In the wake of the mistrial of Brandon McInerney, who was witnessed by his classmates as he shot his classmate Lawrence King in the back of the head for flirting with him, the Los Angeles Times, the paper of record for California and one of the most widely respected journalistic institutions in this country, posted this editorial on what the author asserts as the most important “lesson” we should learn from this case–that teenagers need “guidance.”
In the piece, entitled “Lessons from a Teen Student’s Killing,” columnist Sandy Banks purports to provide insight into why this tragedy occurred, asserting that the adults at E.O. Green Middle School were “bumbling” in the way that they handled the Larry King situation–that is, his “clumsily asserting his sexuality” by coming to school in heels and make-up. This “slight, effeminate boy” was taunting the “strapping young athlete from a violent home,” she points out, blowing him kisses and following him around; Banks makes the point of asking (although presumably we already know how she feels): “was Brandon an angry white supremacist who plotted the killing because he despised Larry for being gay? Or was the shooting a ‘crime of passion’ by a troubled, frustrated teenage boy embarrassed beyond reason by another boy’s unwanted romantic attentions?” Most of the stories surrounding this trial have made at least some politically-correct effort to pay lip service to the tragedy of what actually happened to Larry–after all, a 15-year-old boy was shot in the back of the head in English class. Banks, however, supplies only the wistful thought that had Larry lived, he “might have grown beyond glittery nail polish and pink high-heeled boots.”
This barely-concealed bias is surprising enough, coming from the LA Times. But Banks continues, criticizing the teachers who tried to help Larry figure out who he was by giving him dresses and emotional support. Admittedly, she makes a good point that the mixed messages Larry received from confused adults were problematic, for him and for his classmates, who did, naturally and understandably, look to their teachers and administrators for guidance on how to proceed with Larry, presenting everyone as he did with new experiences that undoubtedly made some uncomfortable. But Banks seems to be suggesting that it was the teachers who encouraged Larry to be himself that should be blamed for this tragedy–or at least, that they can teach us the most important lesson from this mess. It was Larry’s English teacher, after all (who has since been fired by the school district and now works at Starbucks) who gave Larry a shimmery prom dress and taught him how to put on make-up. If not for her and others like her, Brandon McInerny would have had no reason to bring his father’s gun to school to shoot Lawrence King in the back of the head. It was the well-meaning but destructive guidance these adults had given to Larry King that exacerbated the “muddle of middle school,” she says, “where children may have benefited from clearer boundaries and a bit less freedom.”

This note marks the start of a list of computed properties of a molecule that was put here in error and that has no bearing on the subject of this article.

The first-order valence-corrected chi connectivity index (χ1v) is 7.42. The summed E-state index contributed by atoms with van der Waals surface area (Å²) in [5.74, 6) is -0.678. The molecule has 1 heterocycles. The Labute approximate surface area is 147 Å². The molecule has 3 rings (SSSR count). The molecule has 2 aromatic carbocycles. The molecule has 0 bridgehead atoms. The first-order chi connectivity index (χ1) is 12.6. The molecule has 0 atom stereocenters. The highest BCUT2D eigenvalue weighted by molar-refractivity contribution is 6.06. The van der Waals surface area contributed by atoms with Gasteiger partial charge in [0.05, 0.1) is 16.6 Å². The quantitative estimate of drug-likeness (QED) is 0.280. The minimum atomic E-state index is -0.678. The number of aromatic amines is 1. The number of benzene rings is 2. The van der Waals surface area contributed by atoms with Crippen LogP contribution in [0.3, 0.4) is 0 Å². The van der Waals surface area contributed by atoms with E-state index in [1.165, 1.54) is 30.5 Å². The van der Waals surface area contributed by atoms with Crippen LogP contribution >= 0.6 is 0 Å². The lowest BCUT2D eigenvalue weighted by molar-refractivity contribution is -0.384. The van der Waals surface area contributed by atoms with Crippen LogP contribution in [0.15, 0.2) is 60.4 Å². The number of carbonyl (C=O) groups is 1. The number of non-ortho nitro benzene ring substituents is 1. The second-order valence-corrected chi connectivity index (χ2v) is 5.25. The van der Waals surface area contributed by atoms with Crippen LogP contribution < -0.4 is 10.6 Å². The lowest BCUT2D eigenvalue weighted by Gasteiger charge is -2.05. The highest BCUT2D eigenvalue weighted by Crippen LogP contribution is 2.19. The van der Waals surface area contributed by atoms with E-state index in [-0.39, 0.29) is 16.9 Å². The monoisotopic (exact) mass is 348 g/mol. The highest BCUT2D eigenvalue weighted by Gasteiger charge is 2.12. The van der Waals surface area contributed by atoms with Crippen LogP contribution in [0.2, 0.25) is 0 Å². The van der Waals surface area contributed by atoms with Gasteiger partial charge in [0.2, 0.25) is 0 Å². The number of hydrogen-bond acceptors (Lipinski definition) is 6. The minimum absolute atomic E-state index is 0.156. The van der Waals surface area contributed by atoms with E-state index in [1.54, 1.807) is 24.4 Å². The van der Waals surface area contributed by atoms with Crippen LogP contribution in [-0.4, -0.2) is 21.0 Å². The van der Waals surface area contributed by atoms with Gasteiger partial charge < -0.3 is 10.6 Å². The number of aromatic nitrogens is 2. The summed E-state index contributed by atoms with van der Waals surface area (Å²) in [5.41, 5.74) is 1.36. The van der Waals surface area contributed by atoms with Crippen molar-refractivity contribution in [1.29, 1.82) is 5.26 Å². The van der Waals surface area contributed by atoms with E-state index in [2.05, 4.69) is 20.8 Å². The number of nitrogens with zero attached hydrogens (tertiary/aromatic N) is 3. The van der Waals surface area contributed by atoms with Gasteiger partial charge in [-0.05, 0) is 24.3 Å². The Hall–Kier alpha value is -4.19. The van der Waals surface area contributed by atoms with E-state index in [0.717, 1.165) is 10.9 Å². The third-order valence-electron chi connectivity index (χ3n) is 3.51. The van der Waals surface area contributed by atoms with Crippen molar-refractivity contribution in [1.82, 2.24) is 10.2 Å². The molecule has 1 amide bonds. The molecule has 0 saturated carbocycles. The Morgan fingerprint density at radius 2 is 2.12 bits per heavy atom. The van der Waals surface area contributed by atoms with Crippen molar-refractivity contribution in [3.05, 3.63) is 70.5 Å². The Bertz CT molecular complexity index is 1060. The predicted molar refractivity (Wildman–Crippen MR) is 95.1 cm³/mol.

Rather than continue to rip into this article, a piece published by a newspaper that should know better, I would like to advance what I believe to be the most important “lesson” to be learned from this story.
As journalists, we are charged with the duty of presenting the facts to an audience that is trying to make sense of the world around them. Many LA Times readers, I have no doubt, have great respect for this columnist, a veteran in the industry; they trust what she has to say, and they look to her for guidance, whether consciously or otherwise, in forming their opinions and value systems. Indeed, regardless of who the author is, the Los Angeles Times as a tone-setting and idea-advancing institution is a powerful one–whether we’re talking about column one news articles or editorials.
Thus, when columnists like Banks use the considerable platform given them by the LA Times and other papers to advance their own personal beliefs and politics, they run the risk of severely overstepping their bounds. By turning a tragic death into a “lesson” for those who would support the self-expression of gay teens, who would be brave and sensitive and compassionate enough to provide desperately-needed guidance for them when no one else will, Banks stopped being a journalist and became That Vaguely Homophobic Lady Who Works For The LA Times. Next time, hopefully, she and her peers will remember what their job is. Hopefully they’ll even have a thought for Larry King–or whatever the next one’s name happens to be.